About a year ago the RSPB, along with Friends of the Earth and Greenpeace, put the cat among the proverbial pigeons by arguing that use of some woodfuel is "Dirtier than Coal". This caused controversy amongst woodfuel zealots but the study showed that not all woodfuel is created equally. The report was particularly concerned about subsidies which encourage the burning of whole trees where they are grown especially for woodfuel, and where these displace other land uses often to be transported long distances for power stations. The "Dirtier than Coal' report said that full carbon accounting was necessary and we should take account of the short term effect of clear felling rather than using thinings: clear felling can lose the benefit of carbon fixing which is achieved by letting trees grow on. The RSPB position is that we need to do full carbon accounting, create new woodlands and set up coherent sustainability standards.So when Melanie Coath appeared at the Wood Fuel Conference in Surrey earlier this month she was potentially going into the lion's den: a mostly male gathering of woodfuel enthusiasts and practitioners, who were very challenging of the Dirtier than Coal report. Her approach was to explain how nuanced the issues are, and to suggest a hierarchy of desirable woodfuel sources - where the most desirable woodfuel sources are local by-products of forestry (such as arisings from tree management), the next most eco source is from medium term production (such as thinings), and the least justifiable is imports of whole trees, especially where these come from unsustainable sources. For the RSPB, the use of whole trees for woodfuel would be especially unwise if it leads to an indirect land use change and displaces food production or even if it displaces timber production which would otherwise be fixing carbon.
The RSPB has recently moved on from being a purely bird protection charity and now says, "Our mission is to save nature" - so they are fully engaged in other wildlife issues as well as climate change initiatives. The RSPB has grown into a big charity, too, with over a million members and over 20,000 volunteers at 200 nature reserves, so their views on woodland management are pretty important. In their reserves, they practice what they preach and the RSPB policy is to use arisings from clearance for biomass and for the creation of briquettes for firewood.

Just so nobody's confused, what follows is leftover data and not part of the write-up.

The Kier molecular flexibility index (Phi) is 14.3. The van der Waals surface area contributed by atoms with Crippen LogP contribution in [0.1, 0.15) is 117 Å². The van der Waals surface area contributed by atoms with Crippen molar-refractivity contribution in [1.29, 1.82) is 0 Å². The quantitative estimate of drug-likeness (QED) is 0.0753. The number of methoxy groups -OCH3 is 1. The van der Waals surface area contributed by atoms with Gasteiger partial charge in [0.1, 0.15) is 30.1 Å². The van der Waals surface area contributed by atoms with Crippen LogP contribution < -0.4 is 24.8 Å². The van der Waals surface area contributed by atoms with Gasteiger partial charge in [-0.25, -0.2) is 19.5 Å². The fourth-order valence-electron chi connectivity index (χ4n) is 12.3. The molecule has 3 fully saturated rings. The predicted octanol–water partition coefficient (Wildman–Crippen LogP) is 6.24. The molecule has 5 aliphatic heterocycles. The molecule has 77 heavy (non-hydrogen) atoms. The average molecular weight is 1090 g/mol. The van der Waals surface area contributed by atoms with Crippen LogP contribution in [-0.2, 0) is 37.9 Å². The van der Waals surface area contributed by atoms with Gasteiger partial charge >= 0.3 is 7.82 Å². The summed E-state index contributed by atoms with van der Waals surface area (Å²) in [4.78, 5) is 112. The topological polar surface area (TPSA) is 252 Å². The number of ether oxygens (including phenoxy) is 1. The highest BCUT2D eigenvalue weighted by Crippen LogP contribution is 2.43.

But the complexity of the issues means that the controversy over Dirtier than Coal will run for a while yet. Stuart Goodall, the CEO of Confor, challenged Melanie Coath by stating that, "the reality is that the Dirtier than Coal report did a whole lot of harm to woodfuel and is still doing so. In meeting after meeting we are being told that woodfuel isn't helping and that the RSPB is doing a lot of damage". Melanie tries to separate out the issues and suggests that the differences between different sources of woodfuel is at the heart of the matter - once we stop supporting all wood burning regardless of its source we will be doing more for long term sustainability. One example of unsustainable practice is the use of monocultures such as those in British Columbia (where pine beetles have damaged vast quantities of timber). It is, in fact, hard to get one's head round the scale of this - the damaged Canadian trees represent 20 cubic kilometres of timber which, if my sums are right, is around 10,000 times the annual timber resource in the South East of England. Here,we have an unsustainable monoculture which has suffered enormous biological attack but in being cleared presumably now represents a huge volume of "arisings" which could legitimately be used for wood fuel - if they can be transported without using too much fossil fuel.